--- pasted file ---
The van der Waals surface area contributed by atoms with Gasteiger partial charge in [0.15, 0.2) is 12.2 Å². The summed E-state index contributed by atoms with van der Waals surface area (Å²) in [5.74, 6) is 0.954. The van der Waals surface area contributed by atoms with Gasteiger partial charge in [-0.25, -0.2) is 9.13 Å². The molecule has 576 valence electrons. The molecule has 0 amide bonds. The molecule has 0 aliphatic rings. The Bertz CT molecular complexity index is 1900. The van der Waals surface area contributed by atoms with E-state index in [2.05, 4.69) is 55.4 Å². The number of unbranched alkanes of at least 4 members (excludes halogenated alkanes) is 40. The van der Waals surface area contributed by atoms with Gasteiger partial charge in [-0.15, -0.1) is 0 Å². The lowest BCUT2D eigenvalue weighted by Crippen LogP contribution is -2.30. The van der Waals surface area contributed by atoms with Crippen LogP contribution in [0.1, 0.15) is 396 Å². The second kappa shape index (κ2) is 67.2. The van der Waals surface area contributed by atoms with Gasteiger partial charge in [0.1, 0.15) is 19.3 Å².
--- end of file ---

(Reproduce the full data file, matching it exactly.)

The van der Waals surface area contributed by atoms with Gasteiger partial charge in [0.15, 0.2) is 12.2 Å². The summed E-state index contributed by atoms with van der Waals surface area (Å²) in [5.74, 6) is 0.954. The van der Waals surface area contributed by atoms with Gasteiger partial charge in [-0.25, -0.2) is 9.13 Å². The molecule has 576 valence electrons. The molecule has 0 amide bonds. The molecule has 0 aliphatic rings. The Bertz CT molecular complexity index is 1900. The van der Waals surface area contributed by atoms with E-state index in [2.05, 4.69) is 55.4 Å². The number of unbranched alkanes of at least 4 members (excludes halogenated alkanes) is 40. The van der Waals surface area contributed by atoms with Gasteiger partial charge in [-0.15, -0.1) is 0 Å². The lowest BCUT2D eigenvalue weighted by Crippen LogP contribution is -2.30. The van der Waals surface area contributed by atoms with Crippen LogP contribution in [0.1, 0.15) is 396 Å². The second kappa shape index (κ2) is 67.2. The van der Waals surface area contributed by atoms with Gasteiger partial charge in [0.1, 0.15) is 19.3 Å².